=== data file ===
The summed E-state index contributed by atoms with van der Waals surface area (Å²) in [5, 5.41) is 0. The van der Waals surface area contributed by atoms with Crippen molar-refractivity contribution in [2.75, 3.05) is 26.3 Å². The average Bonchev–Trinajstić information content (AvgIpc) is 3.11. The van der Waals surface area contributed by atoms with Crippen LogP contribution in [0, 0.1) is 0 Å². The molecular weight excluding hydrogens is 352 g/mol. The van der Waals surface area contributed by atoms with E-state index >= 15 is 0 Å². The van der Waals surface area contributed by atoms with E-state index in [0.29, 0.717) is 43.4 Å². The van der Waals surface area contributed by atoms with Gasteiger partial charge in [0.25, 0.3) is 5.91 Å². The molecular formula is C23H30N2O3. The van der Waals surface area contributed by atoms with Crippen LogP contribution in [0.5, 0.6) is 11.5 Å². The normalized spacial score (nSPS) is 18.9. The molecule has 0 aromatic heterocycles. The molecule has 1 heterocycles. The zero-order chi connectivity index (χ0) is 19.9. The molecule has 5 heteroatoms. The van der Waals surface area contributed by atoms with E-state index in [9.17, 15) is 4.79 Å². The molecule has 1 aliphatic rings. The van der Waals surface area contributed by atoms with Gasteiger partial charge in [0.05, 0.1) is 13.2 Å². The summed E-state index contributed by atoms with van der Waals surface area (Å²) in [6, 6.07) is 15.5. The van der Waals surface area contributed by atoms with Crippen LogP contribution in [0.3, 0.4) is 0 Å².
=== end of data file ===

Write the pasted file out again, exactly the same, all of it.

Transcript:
The summed E-state index contributed by atoms with van der Waals surface area (Å²) in [5, 5.41) is 0. The van der Waals surface area contributed by atoms with Crippen molar-refractivity contribution in [2.75, 3.05) is 26.3 Å². The average Bonchev–Trinajstić information content (AvgIpc) is 3.11. The van der Waals surface area contributed by atoms with Crippen LogP contribution in [0, 0.1) is 0 Å². The molecular weight excluding hydrogens is 352 g/mol. The van der Waals surface area contributed by atoms with E-state index >= 15 is 0 Å². The van der Waals surface area contributed by atoms with E-state index in [0.29, 0.717) is 43.4 Å². The van der Waals surface area contributed by atoms with Gasteiger partial charge in [0.25, 0.3) is 5.91 Å². The molecular formula is C23H30N2O3. The van der Waals surface area contributed by atoms with Crippen LogP contribution in [0.5, 0.6) is 11.5 Å². The normalized spacial score (nSPS) is 18.9. The molecule has 0 aromatic heterocycles. The molecule has 1 heterocycles. The zero-order chi connectivity index (χ0) is 19.9. The molecule has 5 heteroatoms. The van der Waals surface area contributed by atoms with E-state index in [9.17, 15) is 4.79 Å². The molecule has 1 aliphatic rings. The van der Waals surface area contributed by atoms with Gasteiger partial charge in [0.05, 0.1) is 13.2 Å². The summed E-state index contributed by atoms with van der Waals surface area (Å²) in [6, 6.07) is 15.5. The van der Waals surface area contributed by atoms with Crippen LogP contribution in [0.3, 0.4) is 0 Å².